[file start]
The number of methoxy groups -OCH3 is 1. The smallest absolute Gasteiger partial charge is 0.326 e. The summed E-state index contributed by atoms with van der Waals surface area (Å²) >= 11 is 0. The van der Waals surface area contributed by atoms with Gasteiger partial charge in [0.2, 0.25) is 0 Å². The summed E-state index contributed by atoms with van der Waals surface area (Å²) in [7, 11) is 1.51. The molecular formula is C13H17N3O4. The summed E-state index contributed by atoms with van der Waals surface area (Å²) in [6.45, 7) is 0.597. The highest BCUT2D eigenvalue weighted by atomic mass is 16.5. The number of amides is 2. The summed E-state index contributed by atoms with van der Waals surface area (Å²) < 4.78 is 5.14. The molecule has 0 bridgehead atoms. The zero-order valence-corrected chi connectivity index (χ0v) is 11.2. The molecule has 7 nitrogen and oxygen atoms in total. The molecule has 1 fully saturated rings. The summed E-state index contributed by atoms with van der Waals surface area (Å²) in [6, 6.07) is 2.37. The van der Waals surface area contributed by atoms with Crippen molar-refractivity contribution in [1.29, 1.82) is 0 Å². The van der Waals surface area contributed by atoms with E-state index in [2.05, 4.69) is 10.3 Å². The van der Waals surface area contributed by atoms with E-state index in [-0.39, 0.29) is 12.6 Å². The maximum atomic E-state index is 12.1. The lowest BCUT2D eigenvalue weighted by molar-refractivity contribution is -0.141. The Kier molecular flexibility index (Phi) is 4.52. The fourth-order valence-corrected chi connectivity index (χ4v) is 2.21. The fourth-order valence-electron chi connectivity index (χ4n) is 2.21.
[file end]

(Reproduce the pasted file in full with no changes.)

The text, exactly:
The number of methoxy groups -OCH3 is 1. The smallest absolute Gasteiger partial charge is 0.326 e. The summed E-state index contributed by atoms with van der Waals surface area (Å²) >= 11 is 0. The van der Waals surface area contributed by atoms with Gasteiger partial charge in [0.2, 0.25) is 0 Å². The summed E-state index contributed by atoms with van der Waals surface area (Å²) in [7, 11) is 1.51. The molecular formula is C13H17N3O4. The summed E-state index contributed by atoms with van der Waals surface area (Å²) in [6.45, 7) is 0.597. The highest BCUT2D eigenvalue weighted by atomic mass is 16.5. The number of amides is 2. The summed E-state index contributed by atoms with van der Waals surface area (Å²) < 4.78 is 5.14. The molecule has 0 bridgehead atoms. The zero-order valence-corrected chi connectivity index (χ0v) is 11.2. The molecule has 7 nitrogen and oxygen atoms in total. The molecule has 1 fully saturated rings. The summed E-state index contributed by atoms with van der Waals surface area (Å²) in [6, 6.07) is 2.37. The van der Waals surface area contributed by atoms with Crippen molar-refractivity contribution in [1.29, 1.82) is 0 Å². The van der Waals surface area contributed by atoms with E-state index in [2.05, 4.69) is 10.3 Å². The van der Waals surface area contributed by atoms with E-state index in [-0.39, 0.29) is 12.6 Å². The maximum atomic E-state index is 12.1. The lowest BCUT2D eigenvalue weighted by molar-refractivity contribution is -0.141. The Kier molecular flexibility index (Phi) is 4.52. The fourth-order valence-corrected chi connectivity index (χ4v) is 2.21. The fourth-order valence-electron chi connectivity index (χ4n) is 2.21.